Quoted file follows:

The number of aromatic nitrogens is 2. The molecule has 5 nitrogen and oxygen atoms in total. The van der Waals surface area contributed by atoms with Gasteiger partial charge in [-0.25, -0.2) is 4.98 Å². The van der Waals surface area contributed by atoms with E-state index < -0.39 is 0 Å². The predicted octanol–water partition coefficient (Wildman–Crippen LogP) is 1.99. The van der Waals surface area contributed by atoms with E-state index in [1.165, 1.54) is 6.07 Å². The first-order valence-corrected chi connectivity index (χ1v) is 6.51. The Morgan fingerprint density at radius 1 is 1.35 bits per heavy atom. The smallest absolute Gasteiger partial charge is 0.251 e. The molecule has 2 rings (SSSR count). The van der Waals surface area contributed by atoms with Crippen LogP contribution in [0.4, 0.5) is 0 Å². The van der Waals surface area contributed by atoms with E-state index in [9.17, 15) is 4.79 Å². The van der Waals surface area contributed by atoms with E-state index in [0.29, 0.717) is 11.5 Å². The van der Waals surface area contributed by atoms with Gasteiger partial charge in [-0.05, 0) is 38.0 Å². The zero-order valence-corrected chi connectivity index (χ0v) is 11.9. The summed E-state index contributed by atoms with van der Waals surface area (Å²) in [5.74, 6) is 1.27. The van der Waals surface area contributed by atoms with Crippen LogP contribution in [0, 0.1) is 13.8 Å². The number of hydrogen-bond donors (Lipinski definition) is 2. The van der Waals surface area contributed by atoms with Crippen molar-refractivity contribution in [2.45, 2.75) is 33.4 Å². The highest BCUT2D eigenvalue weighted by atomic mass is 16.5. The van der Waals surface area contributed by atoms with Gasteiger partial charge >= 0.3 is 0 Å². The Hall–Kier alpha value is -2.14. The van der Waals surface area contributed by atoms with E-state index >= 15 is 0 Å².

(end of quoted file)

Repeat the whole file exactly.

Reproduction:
The number of aromatic nitrogens is 2. The molecule has 5 nitrogen and oxygen atoms in total. The van der Waals surface area contributed by atoms with Gasteiger partial charge in [-0.25, -0.2) is 4.98 Å². The van der Waals surface area contributed by atoms with E-state index < -0.39 is 0 Å². The predicted octanol–water partition coefficient (Wildman–Crippen LogP) is 1.99. The van der Waals surface area contributed by atoms with E-state index in [1.165, 1.54) is 6.07 Å². The first-order valence-corrected chi connectivity index (χ1v) is 6.51. The Morgan fingerprint density at radius 1 is 1.35 bits per heavy atom. The smallest absolute Gasteiger partial charge is 0.251 e. The molecule has 2 rings (SSSR count). The van der Waals surface area contributed by atoms with Crippen LogP contribution in [0.4, 0.5) is 0 Å². The van der Waals surface area contributed by atoms with E-state index in [9.17, 15) is 4.79 Å². The van der Waals surface area contributed by atoms with E-state index in [0.29, 0.717) is 11.5 Å². The van der Waals surface area contributed by atoms with Gasteiger partial charge in [-0.05, 0) is 38.0 Å². The zero-order valence-corrected chi connectivity index (χ0v) is 11.9. The summed E-state index contributed by atoms with van der Waals surface area (Å²) in [5.74, 6) is 1.27. The van der Waals surface area contributed by atoms with Crippen LogP contribution in [0, 0.1) is 13.8 Å². The number of hydrogen-bond donors (Lipinski definition) is 2. The van der Waals surface area contributed by atoms with Crippen molar-refractivity contribution in [2.45, 2.75) is 33.4 Å². The highest BCUT2D eigenvalue weighted by atomic mass is 16.5. The van der Waals surface area contributed by atoms with Gasteiger partial charge >= 0.3 is 0 Å². The Hall–Kier alpha value is -2.14. The van der Waals surface area contributed by atoms with E-state index >= 15 is 0 Å².